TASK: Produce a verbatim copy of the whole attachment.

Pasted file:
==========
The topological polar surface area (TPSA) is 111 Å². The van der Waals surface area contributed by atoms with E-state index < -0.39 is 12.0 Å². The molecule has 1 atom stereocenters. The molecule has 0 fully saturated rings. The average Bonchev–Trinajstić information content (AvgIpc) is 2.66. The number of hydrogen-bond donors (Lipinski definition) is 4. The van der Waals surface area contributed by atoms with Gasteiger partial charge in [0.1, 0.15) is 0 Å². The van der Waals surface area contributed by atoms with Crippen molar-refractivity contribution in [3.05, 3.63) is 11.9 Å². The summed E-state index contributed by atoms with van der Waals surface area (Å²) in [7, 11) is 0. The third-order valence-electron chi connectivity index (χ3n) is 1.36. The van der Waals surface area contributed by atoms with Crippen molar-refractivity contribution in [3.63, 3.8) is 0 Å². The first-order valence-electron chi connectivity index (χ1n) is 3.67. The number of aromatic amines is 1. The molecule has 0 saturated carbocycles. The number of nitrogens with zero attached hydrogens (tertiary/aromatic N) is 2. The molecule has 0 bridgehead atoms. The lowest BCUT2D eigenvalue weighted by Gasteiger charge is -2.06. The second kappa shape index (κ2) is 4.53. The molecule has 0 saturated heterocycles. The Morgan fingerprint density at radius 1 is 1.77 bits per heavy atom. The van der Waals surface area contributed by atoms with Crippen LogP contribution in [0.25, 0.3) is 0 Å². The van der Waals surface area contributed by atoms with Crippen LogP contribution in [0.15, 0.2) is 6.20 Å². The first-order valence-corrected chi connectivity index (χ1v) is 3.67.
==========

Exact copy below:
The topological polar surface area (TPSA) is 111 Å². The van der Waals surface area contributed by atoms with E-state index < -0.39 is 12.0 Å². The molecule has 1 atom stereocenters. The molecule has 0 fully saturated rings. The average Bonchev–Trinajstić information content (AvgIpc) is 2.66. The number of hydrogen-bond donors (Lipinski definition) is 4. The van der Waals surface area contributed by atoms with Gasteiger partial charge in [0.1, 0.15) is 0 Å². The van der Waals surface area contributed by atoms with Crippen molar-refractivity contribution in [3.05, 3.63) is 11.9 Å². The summed E-state index contributed by atoms with van der Waals surface area (Å²) in [7, 11) is 0. The third-order valence-electron chi connectivity index (χ3n) is 1.36. The van der Waals surface area contributed by atoms with Crippen molar-refractivity contribution in [3.63, 3.8) is 0 Å². The first-order valence-electron chi connectivity index (χ1n) is 3.67. The number of aromatic amines is 1. The molecule has 0 saturated carbocycles. The number of nitrogens with zero attached hydrogens (tertiary/aromatic N) is 2. The molecule has 0 bridgehead atoms. The lowest BCUT2D eigenvalue weighted by Gasteiger charge is -2.06. The second kappa shape index (κ2) is 4.53. The molecule has 0 saturated heterocycles. The Morgan fingerprint density at radius 1 is 1.77 bits per heavy atom. The van der Waals surface area contributed by atoms with Crippen LogP contribution in [0.25, 0.3) is 0 Å². The van der Waals surface area contributed by atoms with Crippen LogP contribution in [0.15, 0.2) is 6.20 Å². The first-order valence-corrected chi connectivity index (χ1v) is 3.67.